Wednesday, 28 June 2017

Currently in flower at FW

Just a few flower pics taken on Monday 26th June.

Lots of hogweed, mostly white but some pink.

Yellow vetchling and bramble both about to flower in profusion.

Creeping thistle - a bit of an invader but good for nectar.

Two colours of clover and still some dandelions

Agrimony or 'Aaron's Rod'

Clumps of birdsfoot trefoil, especially where we cut the grass back earlier in the year.

  Yarrow: this one with a female thick-legged beetle (Oedemera nobilis

Field Bindweed (Convolvulus arvensis)

Ribwort Plantain or Lamb's tongue

Ragwort and Great Willowherb


Dock now going to seed

Goatsbeard seedheads

Note the closed flowers to either side.

Figwort also going to seed.  
You can recognise figwort by feeling the square stems.

Tuesday, 27 June 2017

Butterflies in black and white - or is it brown and orange

Now flying at Filnore Woods:

Our most spectacular butterfly now flying is the Marbled White.  They like to sunbathe and are relatively approachable.  They apparently show a preference for purple flowers to get their nectar.   

If the marbled white is easy to approach and photograph, the Ringlet is almost impossible.  They are very dark brown, almost black, with tiny white circles on their wings and a white edge. You don't notice them until they fly.  Then they flap listlessly between the grass stems and you think they will stop any minute but they don't.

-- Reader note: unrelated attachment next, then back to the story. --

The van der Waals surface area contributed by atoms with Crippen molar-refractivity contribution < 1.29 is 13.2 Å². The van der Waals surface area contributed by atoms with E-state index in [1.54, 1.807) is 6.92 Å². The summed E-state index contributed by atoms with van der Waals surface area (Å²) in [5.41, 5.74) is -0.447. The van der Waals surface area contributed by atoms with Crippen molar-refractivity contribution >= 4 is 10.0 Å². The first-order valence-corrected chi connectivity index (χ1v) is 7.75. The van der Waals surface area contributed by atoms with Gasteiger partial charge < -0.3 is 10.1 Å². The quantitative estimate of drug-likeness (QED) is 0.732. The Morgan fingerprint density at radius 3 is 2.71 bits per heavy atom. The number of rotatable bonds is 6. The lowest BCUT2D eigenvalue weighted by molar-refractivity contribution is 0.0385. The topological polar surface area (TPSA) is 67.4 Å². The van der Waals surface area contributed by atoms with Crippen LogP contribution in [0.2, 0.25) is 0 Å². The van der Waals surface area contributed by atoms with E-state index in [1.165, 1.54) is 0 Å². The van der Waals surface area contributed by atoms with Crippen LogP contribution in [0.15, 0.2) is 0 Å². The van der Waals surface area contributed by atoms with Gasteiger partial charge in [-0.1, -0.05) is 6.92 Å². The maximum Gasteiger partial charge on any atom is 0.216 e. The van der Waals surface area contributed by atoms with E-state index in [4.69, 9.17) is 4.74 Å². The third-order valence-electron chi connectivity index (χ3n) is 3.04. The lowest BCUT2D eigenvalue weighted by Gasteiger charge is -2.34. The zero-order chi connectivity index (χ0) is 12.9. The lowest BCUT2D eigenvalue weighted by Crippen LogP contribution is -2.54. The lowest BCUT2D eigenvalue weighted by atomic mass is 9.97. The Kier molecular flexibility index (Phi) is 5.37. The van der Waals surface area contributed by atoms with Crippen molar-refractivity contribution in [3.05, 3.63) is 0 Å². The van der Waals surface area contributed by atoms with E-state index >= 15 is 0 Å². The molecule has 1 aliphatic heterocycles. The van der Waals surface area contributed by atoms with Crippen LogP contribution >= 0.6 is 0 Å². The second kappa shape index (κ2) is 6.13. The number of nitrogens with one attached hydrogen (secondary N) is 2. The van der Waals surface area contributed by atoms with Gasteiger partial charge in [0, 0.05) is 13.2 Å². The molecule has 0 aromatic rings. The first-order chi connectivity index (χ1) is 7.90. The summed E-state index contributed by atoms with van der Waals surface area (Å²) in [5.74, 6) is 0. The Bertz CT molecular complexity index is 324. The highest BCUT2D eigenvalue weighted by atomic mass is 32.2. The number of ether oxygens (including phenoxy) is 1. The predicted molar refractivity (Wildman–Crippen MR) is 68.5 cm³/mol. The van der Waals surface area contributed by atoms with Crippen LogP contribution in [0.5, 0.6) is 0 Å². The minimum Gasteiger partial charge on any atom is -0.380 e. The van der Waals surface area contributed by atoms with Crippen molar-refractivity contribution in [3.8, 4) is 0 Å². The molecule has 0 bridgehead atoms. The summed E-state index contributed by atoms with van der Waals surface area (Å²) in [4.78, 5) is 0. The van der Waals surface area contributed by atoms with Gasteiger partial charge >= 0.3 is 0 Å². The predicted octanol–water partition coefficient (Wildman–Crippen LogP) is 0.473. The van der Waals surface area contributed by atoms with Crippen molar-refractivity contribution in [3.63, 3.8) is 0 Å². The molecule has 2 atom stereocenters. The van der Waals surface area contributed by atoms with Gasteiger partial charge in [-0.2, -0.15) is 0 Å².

Photo: butterfly conservation

A faster flyer is the Meadow Brown.  I managed to zoom in on this one  eventually but I kept losing him because he blended into the background so well.

All the above three butterflies are in the 'brown' butterfly section and their caterpillars feed on various grasses.  

The Comma butterfly lays its eggs on nettles.  It has a very ragged outline but is a very fast flyer so you may just see a flash of orange as it zips past.

Photo: BBC

Sunday, 25 June 2017

Invertebrates in the afternoon

Photo: Alan Watts

Tony Smith of The Bristol Naturalists' Society kindly gave up his Saturday afternoon last week to come and open our eyes to some of the miniature wonders at Filnore Woods.

Such things as cinnabar moth caterpillars feeding on ragwort flowers.

Or a spider wrapping a bee in silk, ready for the larder.

Photo: Alan Watts

We were soon getting our invertebrate eyes in and finding our own tiny animals.  Some were very small so a hand lens was needed to see them but we also saw numerous butterflies, lacewings, true bugs and moths.

 At least one of the party has yet to be converted to entomology but our youngest attender was very keen and soon off on his own zoo quest.
 Photo: Alan Watts

Thursday, 22 June 2017

Ash keys

We tend to think of berries and seeds being things of the autumn but already in May the ash tree's 'keys', the winged fruits with the seeds inside, were well developed and just waiting to ripen. 

Tuesday, 20 June 2017

Meadow buttercup

We have two types of buttercup at Filnore.  I haven't provided a photo of the common creeping buttercup, which is a familiar weed in your garden and maybe in the lawn, with its creeping stems and threefold leaves.  It grows much shorter than the tall meadow buttercup below, which stands tall above the grass.

And look at the divided leaves of the meadow buttercup.  This shows it is the more refined relative of its creeping cousin.

Snobbery among the grass blades.